Closing Time

Heeey – let’s listen to a party tune! If that’s what you’re thinking – what with this being Saturday night and all – then you’ve got another think coming. And that’s because I proffer to you a ponderous meditation on the human condition at a less-than-sprightly 68bpm. We are where we are though. None of chose to be here – this is just how the fates have fallen. Have a little listen, read the lyrics and I’ll see you later down the page to bring you another scintillating insight into my mental processes.


We were so busy being happy
We didn’t notice we were sad
Oh well. I guess it’s just too bad.

We were so happy to be young
We didn’t notice we got old
Is it just me, or is it getting cold?

Did someone turn the light off?
Or is it closing time?

We were so busy playing rich
We never noticed we were poor
All to keep up with the Jones next door

We were too busy making friends
To realise we were alone
And living a lie, through the screen of a phone

Would someone turn the light off,
Now it’s closing time

Time tells the truth and never lies
(Time is passing you by)
We’re all marking time till closing time
Is there any point in going on
If everything you do and everything you knew is wrong

We were all caught up in the future
We didn’t notice that the past
Had caught up to us, because nothing can last

We were so busy painting rainbows
That we didn’t notice when the sky
Broke into two and started to cry

Would someone turn the light off?
I think it’s closing time

It’s closing time
Isn’t it time that you found out what makes a man?
Are you a man, are you a man, are you a man?


Slow that, wasn’t it? There’s a reason for that, and it’s quite sad and personal, so let’s get that out of the way first. I first used this chord progression, standard though it is, seated at a piano during my most depressive phase. The time where, beset by the troubles I’d brought on myself, bedevilled by failing mental health, adrift from almost all my friends, and never more alone, I necked a load of booze and pills and lay down in a bath to die. As you can see, I didn’t, but it sparked a song at the time called All Fucked Up.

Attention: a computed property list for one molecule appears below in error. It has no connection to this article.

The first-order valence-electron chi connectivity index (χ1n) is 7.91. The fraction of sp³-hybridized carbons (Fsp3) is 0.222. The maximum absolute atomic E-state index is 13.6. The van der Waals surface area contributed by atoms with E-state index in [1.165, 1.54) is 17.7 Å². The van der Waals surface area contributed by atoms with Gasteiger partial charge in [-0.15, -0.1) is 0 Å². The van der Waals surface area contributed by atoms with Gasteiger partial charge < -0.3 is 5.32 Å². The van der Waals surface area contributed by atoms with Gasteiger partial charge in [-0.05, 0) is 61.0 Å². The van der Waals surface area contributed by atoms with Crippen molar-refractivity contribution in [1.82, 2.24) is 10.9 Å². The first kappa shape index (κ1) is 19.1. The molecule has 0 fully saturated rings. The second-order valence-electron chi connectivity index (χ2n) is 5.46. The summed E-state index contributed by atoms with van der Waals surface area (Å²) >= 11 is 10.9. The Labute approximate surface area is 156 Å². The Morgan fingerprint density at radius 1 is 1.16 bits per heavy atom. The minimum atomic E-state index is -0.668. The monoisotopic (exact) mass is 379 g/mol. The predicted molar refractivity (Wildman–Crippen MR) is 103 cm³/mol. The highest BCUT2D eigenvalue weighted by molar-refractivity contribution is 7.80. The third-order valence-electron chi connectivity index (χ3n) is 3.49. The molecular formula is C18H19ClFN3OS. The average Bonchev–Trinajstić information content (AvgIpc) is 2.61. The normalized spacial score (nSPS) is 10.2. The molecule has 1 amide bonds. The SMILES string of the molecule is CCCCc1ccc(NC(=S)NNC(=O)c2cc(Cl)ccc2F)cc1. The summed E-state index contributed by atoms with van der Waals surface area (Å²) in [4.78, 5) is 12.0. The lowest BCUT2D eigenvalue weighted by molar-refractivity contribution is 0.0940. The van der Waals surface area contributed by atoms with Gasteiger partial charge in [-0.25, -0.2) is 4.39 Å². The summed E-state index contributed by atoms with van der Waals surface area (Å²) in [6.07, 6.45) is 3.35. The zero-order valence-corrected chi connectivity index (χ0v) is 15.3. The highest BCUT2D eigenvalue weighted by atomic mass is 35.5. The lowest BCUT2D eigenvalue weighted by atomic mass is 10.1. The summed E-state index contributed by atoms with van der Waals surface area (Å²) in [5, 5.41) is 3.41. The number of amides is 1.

I find it hard to look at that period of my life now, but the music stuck with me. And eventually became the backbone of this song.

Unusually for me though, the main impetus for this came from a lyric: “We were so busy being happy, we didn’t notice we were sad.” There’s something very much Roger-Waters-Era-Floyd about that thought, and the rest of the lyric came pretty easily from that. We’re all distracted by things in life that detract from our spiritual happiness overall. We’re making online friends while neglecting our neighbours. Often enjoying lifestyles we can’t really afford.

And there’s something in the air. Do you feel it? The last couple of decades – from the moment the planes hit the twin towers – have seen a slow unravelling of all kinds of old certainties. Trump might be on his way out of the White House, and the Brexit saga might be coming to some kind of (probably disastrous) end, but it feels very much like something has broken. A wheel has come off the cart of history and we’ve spilled out all over the floor in a tangled mess. We might never put things back together.

Maybe it was always this way. I’m sure if you looked back at headlines from any time in history you’d see panicky jeremiads about how we’re this close to collapse. But… it does really feel like the end of some kind of era is with us.

Hence: closing time.

Are the shutters really coming down on the UK? I don’t know any more than you do. But I do think the country is not recognisable from the one I grew up. Not just in the depth of political division, but in the culture itself. Old certainties have melted like snow in the sun. Old faces and cultural totems have passed into dust. I used to think 5-10 years ahead and feel fairly certain that some things would always be there for better or for ill: The BBC… the NHS… the EU…. and now I can’t even guess what the next 12 weeks hold in store – much less the next year.

Maybe it’s time to find out if I’m a man?

And so, as the song meandered through the self-consciously over the top finale, it felt natural to let the unease spill out into  a sprawling soundscape of atonal noise, and clips from Winston Churchill… Enoch Powell… Morecambe and Wise… England football fans… various other things.

Is it any good? I dunno. I like the main body of the song well enough. It’s an unusually cohesive lyric for me. And I laboured long and hard over the arrangement (might still chuck in some more guitars though) but is this worth almost 7 minutes?

Well that, dear reader, is up to you.